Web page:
As Friday is Holodomor Memorial Day, I’ve compiled a quick list of Holodomor events happening across the country below, just click on a pin in the map near you:
Few movies have been made about the Holodomor, but in 2009 L.A. producers Bobby Leigh and Marta Tomkiw took up the task of bringing attention to the genocide just after its 75th anniversary with ‘Holodomor: The Movie’.
The movie starts rather quickly making its case for genocide with excerpts from Raphael Lemkin who coined the term as well as the United Nations definition. Throughout the film, it makes references back to these excerpts to show how people’s experiences are within the definitions of genocide.
Where the movie really shines are in its interviews with academia, experts and Holodomor survivors who share their tragic stories of surviving famine and losing their loved ones.
Many of the interviews take place in Ukraine, interviewing different Holodomor survivors who bare their souls to the camera. They speak of the horrors of starving in winter, where Soviet officials confiscate any and all food they can find. As they suffer, their family and friends are either deported to the frozen tundra of Siberia, executed, or die of hunger. Some speak of stories of watching their loved ones perish right in front of them, or arrested and sent away, never to return.
Experts are also interviewed from various research institutions, who not only share tragic stories from their records, but also can speak more of the Stalinist policies and documents that not only targeted ethnically Ukrainian independent farmers to confiscate their farmland, but replace entire Ukrainian villages with ethnic Russians who were more willing to participate in the new communal farms. The institutions also share statistics and demonstrate the calculated, deliberate actions of the USSR against the Ukrainian people. Academia are also interviewed, which provide very good background for time period.
Academia are also interviewed, most notably Rutgers’ Taras Hunczak, who speaks throughout the movie, providing much needed history and important context to a complex period. Hunczak provides a good synopsis to the events, which would otherwise be hard to understand when deciphering many of the memos, and plans from the Soviet era.
With few Holodomor movies in existence, this movie makes a great addition to help complete a small library on the topic. It’s interviews are a great resource for those who want to understand the events better or watch first-hand accounts from survivors.
From the BBC:
A Welsh journalist who once flew with Adolf Hitler, helped expose genocide in Joseph Stalin’s Soviet Union and died in mysterious circumstances, is the subject of a new TV documentary.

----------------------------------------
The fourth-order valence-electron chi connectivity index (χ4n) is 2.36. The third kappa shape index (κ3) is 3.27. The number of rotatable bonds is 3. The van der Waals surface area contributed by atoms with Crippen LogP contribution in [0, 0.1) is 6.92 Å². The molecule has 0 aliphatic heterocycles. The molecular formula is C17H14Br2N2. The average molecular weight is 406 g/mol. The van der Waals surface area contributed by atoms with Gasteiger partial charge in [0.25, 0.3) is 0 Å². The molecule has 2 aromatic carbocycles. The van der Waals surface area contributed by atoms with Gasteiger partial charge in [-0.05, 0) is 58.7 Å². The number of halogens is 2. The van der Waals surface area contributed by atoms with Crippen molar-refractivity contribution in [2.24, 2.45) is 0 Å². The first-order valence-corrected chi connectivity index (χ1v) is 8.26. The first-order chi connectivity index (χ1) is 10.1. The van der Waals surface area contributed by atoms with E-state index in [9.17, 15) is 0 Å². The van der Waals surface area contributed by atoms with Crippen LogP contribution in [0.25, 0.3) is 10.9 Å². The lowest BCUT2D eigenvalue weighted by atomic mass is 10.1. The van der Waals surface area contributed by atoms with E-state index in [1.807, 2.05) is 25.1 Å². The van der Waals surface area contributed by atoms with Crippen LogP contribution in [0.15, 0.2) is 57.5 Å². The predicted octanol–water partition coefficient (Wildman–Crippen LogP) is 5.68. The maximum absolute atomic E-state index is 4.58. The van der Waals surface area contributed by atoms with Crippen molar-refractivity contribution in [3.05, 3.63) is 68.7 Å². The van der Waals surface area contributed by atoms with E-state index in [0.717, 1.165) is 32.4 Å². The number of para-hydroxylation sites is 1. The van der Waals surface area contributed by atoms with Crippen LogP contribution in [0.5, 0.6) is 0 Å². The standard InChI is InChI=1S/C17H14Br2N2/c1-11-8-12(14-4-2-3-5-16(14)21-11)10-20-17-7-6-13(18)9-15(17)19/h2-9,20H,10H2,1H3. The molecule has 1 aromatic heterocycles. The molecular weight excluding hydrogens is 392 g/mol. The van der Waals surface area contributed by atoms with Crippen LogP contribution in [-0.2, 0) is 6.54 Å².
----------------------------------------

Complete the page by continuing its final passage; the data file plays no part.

Gareth Jones, who was also a personal aide to former prime minister David Lloyd George, helped expose Stalin’s "holodomor" policy of deliberate starvation.
This claimed the lives of anywhere between 4m and 10m peasant farmers in the Ukraine during 1932/33.
Jones also formed relations with the Nazis in Germany and even flew aboard Hitler’s private plane.
But in 1935 he was murdered in murky circumstances while reporting from Japanese-occupied Mongolia.
Now Hitler, Stalin and Mr Jones, on BBC Four’s Storyville strand on Thursday, is examining the 77-year-old mystery of his death.
Backed by Lloyd George’s credibility, he was able to travel throughout the USSR and met Russian politicians, while his language skills allowed him to speak to peasant farmers.
However, his warm Soviet welcome would cool abruptly in March 1933, when Jones called a press conference in Berlin to reveal the findings of his two months undercover in starving Ukraine.
The mainstream media poured scorn on Jones’ account, and for a time he was reduced to obscurity. By mid-1933 he had returned home to Barry to live with his parents and he worked as a junior reporter on the Western Mail.
But months later he learned about a new international scandal, in the shape of the Japanese occupation of Inner Mongolia, and he set off there as soon as he could to raise the funds.
The trip would prove his downfall, as he and his companion, a German journalist named Muller, were captured by bandits in remote countryside, after being turned away by Japanese forces.
Mr Carey said Jones’s death had always been surrounded by controversy, as it was unclear whether the bandits were tipped off by the Japanese, or by the Russian secret police, the NKVD.
"Until now all that was known for certain was that Muller was released on a highly spurious pretext about having been freed on parole in order to raise the ransom, and two days later Gareth was shot for no conceivable reason," he said.
"Probably we’ll never know for certain what happened. However our investigations have shown that the Chinese contact who loaned Jones and Muller a car to travel to Mongolia was definitely an NKVD agent, and there’s strong evidence to suggest that Muller might also have been."
Gareth Jones died a largely discredited figure, on the eve of his 30th birthday, the truth about Stalin’s holodomor only coming to light years later.
However, today he is revered as a national hero in the Ukraine, and is honoured at both Cambridge and Aberystwyth universities.
Hitler, Stalin and Mr Jones is on BBC Four’s Storyville strand on Thursday at 21:00 BST.